Of interest to informed readers responsive to combined textual and cultural approaches to Chicano/a literature and literature in general, Battleground and Crossroads weaves in various critical and theoretical threads to inquire into the relationship between intimate and public spaces in Chicana literature. Without claiming the borderlands as exclusive of the Chicana/o imagination, this book acknowledges the importance of this metaphor for bringing to view a more intercultural United States, allowing it to become inflected with the particularity of each text. The analyses of Chicana fiction, drama, and autobiography explore the construction of identity through the representation of social space and the transformation of literary space. For discussion of a diacritical territory this volume draws on a interdisciplinary practice that facilitates the journey from the most intimate spaces to the most public spaces of modernity, so that the aesthetic text yields its knowledge of the contingent historical circumstances of its production in material and existential terms. The apparent regionalism and localism of this literature is nothing but a reflection of the relationship between the local and the global, the private and the public, the personal and the political, the aesthetic and the ideological, the subversive and the mainstream. Each text stands by itself while it also reaches out to the sociopolitical imaginary for interpretation through an interdisciplinary methodology that is indispensable to do justice to a politicized aesthetics.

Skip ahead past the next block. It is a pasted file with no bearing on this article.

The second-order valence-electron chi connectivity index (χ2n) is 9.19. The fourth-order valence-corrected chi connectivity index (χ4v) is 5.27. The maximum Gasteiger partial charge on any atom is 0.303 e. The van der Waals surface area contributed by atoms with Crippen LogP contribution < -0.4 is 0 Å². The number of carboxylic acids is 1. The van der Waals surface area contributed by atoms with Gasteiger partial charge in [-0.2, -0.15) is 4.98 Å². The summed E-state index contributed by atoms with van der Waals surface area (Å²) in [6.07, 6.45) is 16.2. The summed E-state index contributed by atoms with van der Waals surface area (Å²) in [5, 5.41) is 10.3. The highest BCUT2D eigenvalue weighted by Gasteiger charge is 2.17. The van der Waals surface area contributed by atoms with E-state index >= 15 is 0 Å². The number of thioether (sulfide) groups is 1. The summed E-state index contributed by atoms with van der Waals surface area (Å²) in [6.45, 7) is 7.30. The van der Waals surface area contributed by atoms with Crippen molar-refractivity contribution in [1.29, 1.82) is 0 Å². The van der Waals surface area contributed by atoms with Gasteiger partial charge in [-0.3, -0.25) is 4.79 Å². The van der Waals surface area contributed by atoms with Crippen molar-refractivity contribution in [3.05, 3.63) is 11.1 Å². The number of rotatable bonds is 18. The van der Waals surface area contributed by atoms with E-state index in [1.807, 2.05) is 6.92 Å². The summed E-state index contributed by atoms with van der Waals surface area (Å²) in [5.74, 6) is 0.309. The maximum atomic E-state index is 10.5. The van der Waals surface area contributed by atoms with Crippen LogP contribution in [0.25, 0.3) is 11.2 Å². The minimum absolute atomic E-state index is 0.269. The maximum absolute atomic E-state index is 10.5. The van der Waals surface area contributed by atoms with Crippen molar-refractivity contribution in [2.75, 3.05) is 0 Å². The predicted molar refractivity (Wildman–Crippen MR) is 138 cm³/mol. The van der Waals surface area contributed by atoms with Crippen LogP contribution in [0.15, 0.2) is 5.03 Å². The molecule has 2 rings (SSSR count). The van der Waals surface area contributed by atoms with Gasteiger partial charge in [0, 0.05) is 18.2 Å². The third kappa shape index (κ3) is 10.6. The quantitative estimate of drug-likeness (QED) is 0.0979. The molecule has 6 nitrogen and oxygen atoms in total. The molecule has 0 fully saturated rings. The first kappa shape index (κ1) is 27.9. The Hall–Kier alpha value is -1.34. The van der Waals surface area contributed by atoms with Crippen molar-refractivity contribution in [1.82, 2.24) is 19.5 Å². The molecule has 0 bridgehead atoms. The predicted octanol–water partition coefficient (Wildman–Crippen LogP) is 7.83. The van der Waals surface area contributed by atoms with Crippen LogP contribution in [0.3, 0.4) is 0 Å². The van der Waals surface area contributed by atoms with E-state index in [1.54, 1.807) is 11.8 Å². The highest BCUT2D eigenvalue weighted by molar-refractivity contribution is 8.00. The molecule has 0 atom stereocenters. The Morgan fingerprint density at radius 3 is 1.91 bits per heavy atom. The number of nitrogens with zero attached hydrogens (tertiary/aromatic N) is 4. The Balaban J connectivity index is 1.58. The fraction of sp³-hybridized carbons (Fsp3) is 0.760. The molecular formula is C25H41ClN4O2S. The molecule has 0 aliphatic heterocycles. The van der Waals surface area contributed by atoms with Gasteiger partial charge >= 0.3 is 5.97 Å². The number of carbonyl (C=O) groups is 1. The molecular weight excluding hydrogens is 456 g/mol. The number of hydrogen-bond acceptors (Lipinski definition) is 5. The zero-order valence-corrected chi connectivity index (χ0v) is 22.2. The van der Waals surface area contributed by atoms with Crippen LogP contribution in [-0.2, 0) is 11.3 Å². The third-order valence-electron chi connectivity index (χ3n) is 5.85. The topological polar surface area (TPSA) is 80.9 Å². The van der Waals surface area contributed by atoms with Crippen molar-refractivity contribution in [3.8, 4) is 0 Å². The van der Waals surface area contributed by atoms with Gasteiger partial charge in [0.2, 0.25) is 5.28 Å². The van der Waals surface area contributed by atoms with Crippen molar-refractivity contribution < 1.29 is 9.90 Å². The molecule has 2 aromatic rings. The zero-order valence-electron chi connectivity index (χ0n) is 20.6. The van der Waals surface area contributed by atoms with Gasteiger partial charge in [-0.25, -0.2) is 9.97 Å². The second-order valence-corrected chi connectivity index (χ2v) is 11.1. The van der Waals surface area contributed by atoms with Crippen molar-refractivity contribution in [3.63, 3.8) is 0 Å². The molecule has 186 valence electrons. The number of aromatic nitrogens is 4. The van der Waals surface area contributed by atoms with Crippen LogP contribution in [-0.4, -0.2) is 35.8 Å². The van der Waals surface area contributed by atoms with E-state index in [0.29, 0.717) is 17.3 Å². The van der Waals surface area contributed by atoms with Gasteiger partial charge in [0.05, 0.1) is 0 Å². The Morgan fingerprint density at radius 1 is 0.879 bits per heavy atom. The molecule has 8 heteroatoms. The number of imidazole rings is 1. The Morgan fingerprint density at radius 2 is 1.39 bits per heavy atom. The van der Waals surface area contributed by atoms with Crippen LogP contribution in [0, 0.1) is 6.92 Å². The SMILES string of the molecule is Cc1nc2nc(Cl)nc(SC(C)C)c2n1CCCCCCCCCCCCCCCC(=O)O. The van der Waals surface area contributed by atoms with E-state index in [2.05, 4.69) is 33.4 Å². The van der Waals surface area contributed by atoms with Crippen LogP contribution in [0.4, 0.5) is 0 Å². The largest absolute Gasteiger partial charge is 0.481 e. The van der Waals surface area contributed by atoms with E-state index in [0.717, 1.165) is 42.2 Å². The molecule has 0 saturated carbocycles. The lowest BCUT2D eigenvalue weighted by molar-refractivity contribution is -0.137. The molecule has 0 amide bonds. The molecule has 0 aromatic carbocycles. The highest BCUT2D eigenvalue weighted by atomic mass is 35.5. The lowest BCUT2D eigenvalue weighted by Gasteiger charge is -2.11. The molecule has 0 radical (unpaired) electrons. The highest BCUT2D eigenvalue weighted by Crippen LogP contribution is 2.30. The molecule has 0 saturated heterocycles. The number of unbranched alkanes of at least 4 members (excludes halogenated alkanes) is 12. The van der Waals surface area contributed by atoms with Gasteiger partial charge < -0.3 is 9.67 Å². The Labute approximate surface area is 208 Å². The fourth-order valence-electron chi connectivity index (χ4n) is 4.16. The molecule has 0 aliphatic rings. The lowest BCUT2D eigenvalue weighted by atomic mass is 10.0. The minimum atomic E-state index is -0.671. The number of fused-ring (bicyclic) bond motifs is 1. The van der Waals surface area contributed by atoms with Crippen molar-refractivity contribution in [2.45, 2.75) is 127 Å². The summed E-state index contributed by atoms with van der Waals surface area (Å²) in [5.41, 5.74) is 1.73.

Transcultural Traffic and the U.S. National Imaginary
Author: Paul Allatson
A welcome addition to the fields of Latino and (trans-)American cultural and literary studies, Latino Dreams focuses on a selection of Latino narratives, published between the mid-1980s and the mid-1990s, that may be said to traffic in the U.S.A.’s attendant myths and governing cultural logics. The selection includes novels by authors who have received little academic attention—Abraham Rodriguez, Achy Obejas, and Benjamin Alire Sáenz—along with underattended texts from more renowned writers—Rosario Ferré, Coco Fusco, and Guillermo Gómez-Peña. Latino Dreams takes a transcultural approach in order to raise questions of subaltern subordination and domination, and the resistant capacities of cultural production. The analysis explores how the selected narratives deploy specific narrative tactics, and a range of literary and other cultural capital, in order to question and reform the U.S.A.’s imaginary coordinates. In these texts, moreover, national imperatives are complicated by recourse to feminist, queer, panethnic, postcolonial, or transnational agendas. Yet the analysis also recognizes instances in which the counter-narrative will is frustrated: the narratives may provide signs of the U.S.A.’s hegemonic resilience in the face of imaginary disavowal.